When you look at Mexico from Europe there is an image of a young country, with high birth rates. But as in most countries in Latin America this is changing; a relevant economic growth (albeit not that well distributed) and the results of some policies have these countries in the midst of a demographic transition that can lead the in two decades to age pyramids much closer to the ones nowadays common in more northern countries. As of today, these are still rather young cities.
In central Mexico City the families in which the head (in the census sense) is 60 or over are clearly a minority (the orange grid is 2 km). The historical core around the Zócalo (A) has very few, just the opposite of most European historical cores. There are areas as colonia Jardín Balbuena (B) or Rincón del Bosque (D) which have high family incomes, where older family heads are more relevant. Colonia San Juan de Aragon (E) has also a relevant share, but their situation must be different, as this is not an affluent area. The Tlatelolco area (C), one of the high symbols of the Mexican social housing architecture, has a rather reduced presence of such aged family heads, even as its building years would be in many countries a pre-requisite for an aging population. Anyway, these results are limited to the age of the head of the family, so there can be more data to analyse.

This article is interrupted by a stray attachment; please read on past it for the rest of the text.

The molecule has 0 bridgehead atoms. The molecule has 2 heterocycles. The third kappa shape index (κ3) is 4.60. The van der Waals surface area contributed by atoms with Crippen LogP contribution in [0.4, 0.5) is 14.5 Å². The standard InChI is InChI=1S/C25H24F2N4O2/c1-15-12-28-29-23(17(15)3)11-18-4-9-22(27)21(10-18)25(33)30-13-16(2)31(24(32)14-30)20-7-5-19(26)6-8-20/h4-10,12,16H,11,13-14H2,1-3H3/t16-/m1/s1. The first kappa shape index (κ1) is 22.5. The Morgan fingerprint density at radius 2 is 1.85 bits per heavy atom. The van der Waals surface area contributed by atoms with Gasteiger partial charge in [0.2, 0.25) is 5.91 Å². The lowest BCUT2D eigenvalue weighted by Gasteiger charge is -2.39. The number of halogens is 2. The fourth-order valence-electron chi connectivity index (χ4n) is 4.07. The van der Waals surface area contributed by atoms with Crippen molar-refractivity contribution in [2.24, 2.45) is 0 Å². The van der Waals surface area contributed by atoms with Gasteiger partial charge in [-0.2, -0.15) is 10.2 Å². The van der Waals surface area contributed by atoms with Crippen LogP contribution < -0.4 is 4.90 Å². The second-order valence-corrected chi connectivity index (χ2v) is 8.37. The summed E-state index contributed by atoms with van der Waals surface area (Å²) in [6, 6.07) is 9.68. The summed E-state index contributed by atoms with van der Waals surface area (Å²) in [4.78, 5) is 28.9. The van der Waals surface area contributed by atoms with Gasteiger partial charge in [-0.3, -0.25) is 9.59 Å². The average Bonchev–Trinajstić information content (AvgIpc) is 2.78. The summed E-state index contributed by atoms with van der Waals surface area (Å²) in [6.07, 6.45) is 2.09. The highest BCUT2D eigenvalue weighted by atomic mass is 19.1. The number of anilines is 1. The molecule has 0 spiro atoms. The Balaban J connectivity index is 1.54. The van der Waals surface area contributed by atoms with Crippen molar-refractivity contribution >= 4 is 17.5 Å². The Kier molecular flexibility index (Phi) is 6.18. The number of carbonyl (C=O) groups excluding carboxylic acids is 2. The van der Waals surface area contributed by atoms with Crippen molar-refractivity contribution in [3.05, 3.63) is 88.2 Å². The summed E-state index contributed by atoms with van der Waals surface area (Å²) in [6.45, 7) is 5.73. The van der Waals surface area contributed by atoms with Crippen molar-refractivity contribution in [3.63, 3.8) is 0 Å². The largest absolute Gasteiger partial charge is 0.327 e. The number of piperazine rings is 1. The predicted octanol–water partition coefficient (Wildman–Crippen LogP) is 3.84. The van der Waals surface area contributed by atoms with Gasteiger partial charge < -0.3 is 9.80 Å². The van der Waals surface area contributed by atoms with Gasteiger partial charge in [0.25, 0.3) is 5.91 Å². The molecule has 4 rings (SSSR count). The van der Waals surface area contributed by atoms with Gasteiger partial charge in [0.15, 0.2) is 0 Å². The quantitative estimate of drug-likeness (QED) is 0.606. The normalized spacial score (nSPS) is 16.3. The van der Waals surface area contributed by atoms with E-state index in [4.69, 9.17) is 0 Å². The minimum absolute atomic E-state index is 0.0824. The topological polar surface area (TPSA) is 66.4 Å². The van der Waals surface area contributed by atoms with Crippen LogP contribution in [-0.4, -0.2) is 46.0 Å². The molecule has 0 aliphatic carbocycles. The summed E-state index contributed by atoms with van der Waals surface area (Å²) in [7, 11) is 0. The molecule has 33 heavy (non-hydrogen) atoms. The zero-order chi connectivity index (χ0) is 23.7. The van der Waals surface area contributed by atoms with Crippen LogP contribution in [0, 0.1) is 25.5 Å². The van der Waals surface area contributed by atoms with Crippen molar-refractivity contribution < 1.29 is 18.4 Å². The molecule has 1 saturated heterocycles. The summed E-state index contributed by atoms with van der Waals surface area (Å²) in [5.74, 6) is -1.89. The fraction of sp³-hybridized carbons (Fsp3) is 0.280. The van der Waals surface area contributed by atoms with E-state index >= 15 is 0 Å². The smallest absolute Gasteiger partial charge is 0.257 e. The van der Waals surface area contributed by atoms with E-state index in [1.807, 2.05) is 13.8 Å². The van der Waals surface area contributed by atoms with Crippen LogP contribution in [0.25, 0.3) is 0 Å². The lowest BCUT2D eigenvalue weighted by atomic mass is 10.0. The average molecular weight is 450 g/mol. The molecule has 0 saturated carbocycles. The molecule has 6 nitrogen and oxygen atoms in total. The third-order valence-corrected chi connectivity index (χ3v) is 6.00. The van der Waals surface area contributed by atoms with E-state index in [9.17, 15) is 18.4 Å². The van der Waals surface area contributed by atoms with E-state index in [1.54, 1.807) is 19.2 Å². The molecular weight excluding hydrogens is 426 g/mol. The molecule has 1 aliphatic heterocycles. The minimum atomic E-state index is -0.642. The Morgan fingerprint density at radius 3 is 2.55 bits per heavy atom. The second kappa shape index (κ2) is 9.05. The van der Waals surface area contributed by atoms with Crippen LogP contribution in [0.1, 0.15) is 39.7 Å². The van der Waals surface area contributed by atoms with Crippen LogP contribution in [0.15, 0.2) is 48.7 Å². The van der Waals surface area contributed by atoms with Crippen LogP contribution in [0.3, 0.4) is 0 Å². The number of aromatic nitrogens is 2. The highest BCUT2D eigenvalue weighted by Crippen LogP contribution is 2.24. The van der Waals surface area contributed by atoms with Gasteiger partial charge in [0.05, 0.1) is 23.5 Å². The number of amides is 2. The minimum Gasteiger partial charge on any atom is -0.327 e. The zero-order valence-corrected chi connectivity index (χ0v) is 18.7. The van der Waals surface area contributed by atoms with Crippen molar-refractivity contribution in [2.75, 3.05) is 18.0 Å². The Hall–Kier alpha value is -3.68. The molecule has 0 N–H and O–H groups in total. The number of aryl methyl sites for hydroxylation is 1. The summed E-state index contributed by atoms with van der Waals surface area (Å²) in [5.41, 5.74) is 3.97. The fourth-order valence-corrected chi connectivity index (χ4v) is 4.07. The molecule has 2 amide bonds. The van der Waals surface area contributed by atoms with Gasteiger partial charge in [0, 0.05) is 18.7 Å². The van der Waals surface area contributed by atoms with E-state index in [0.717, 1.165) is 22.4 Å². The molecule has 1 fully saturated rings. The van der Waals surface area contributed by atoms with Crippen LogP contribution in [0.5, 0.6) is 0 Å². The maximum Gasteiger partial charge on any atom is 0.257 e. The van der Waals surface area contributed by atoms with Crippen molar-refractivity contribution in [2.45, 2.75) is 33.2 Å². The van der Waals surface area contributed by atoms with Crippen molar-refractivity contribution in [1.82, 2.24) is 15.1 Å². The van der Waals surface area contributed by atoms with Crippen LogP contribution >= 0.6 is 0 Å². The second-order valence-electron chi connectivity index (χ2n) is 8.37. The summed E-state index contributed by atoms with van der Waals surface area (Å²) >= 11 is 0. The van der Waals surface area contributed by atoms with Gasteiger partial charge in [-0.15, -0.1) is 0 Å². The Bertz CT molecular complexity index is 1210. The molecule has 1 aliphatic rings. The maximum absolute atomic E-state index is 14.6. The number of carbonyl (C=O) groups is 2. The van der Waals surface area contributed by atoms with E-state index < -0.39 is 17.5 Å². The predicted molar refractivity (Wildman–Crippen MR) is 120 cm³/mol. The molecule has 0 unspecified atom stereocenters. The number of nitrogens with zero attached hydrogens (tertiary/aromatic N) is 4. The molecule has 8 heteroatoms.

It is striking to see the central areas as nearly the youngest ones.